I thank the members and the witnesses for participating in today's committee meeting in line with exceptional circumstances and measures we have to take, all for Covid-19. I remind them that apart from me and members of the committee secretariat, all members and witnesses are required to participate remotely and all members are required to participate from within the Leinster House complex only.
Today we will give consideration to the draft Protection of Young Persons (Employment) (Exclusion of Workers in the Fishing and Shipping Sectors) Regulations 2021. These draft regulations are required to complement the full transposition of EU Directive 2017/159 on the implementation of the social partners agreement on the Work in Fishing Convention. The directive is primarily a matter for the Department of Transport. However, certain requirements of the directive require sectoral amendments to the Protection of Young Persons (Employment) Act 1996 to ensure full implementation of said directive. The draft regulations have been referred to the committee for consideration, after which the committee is required to report back to the Dáil and to the Seanad. I welcome the Minister of State at the Department of Enterprise, Trade and Employment, Deputy English, to assist the committee in consideration in this matter today.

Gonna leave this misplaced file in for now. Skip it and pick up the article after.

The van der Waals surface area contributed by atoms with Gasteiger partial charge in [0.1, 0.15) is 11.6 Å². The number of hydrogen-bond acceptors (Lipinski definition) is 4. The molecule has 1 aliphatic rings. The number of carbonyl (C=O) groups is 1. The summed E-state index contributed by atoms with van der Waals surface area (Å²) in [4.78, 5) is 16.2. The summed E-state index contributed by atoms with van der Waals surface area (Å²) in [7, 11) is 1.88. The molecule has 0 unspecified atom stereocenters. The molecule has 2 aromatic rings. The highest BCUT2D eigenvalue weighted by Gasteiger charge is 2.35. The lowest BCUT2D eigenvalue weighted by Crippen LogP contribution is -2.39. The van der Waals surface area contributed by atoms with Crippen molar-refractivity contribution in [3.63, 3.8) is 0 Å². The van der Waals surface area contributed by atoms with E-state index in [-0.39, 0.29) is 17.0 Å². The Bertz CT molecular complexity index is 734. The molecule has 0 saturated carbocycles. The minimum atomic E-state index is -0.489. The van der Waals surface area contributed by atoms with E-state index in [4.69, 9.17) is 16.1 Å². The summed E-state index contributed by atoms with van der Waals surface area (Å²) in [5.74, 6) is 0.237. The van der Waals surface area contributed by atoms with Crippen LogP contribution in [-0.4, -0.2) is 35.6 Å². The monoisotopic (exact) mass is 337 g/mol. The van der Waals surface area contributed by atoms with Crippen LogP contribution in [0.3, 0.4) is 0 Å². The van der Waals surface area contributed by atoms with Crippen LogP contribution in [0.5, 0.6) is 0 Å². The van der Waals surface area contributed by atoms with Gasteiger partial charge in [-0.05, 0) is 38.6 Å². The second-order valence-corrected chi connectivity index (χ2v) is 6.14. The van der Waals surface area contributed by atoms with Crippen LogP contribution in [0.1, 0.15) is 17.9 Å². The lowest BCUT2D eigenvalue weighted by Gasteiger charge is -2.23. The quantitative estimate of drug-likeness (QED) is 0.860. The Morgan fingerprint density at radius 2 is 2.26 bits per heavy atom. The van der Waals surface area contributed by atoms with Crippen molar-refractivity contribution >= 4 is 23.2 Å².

Before we start, I wish to explain some limitations to parliamentary privilege and to the practice of the Houses as regards reference the Minister of State may make to other persons in his evidence. The evidence of witnesses physically present or who give evidence from within the parliamentary precincts is protected by absolute privilege, pursuant to both the Constitution and statute. Today's witness, however, is giving his evidence remotely from a place outside of the parliamentary precincts and, as such, may not benefit from the same level of immunity from legal proceedings as a witness who is physically present.
Witnesses are reminded of the long-standing parliamentary practice to the effect that they should not criticise or make charges against any person or entity by name or in such a way as to make him, her or it identifiable, or otherwise engage in speech that might be regarded as damaging to the good name of a person or entity. Therefore, if their statements are potentially defamatory regarding an identifiable person, they will be directed to discontinue their remarks. It is imperative that they comply with any such direction.
The opening statement has already been circulated to all the members. We will commence our consideration of this matter now. I invite the Minister of State, Deputy English, to make his opening remarks.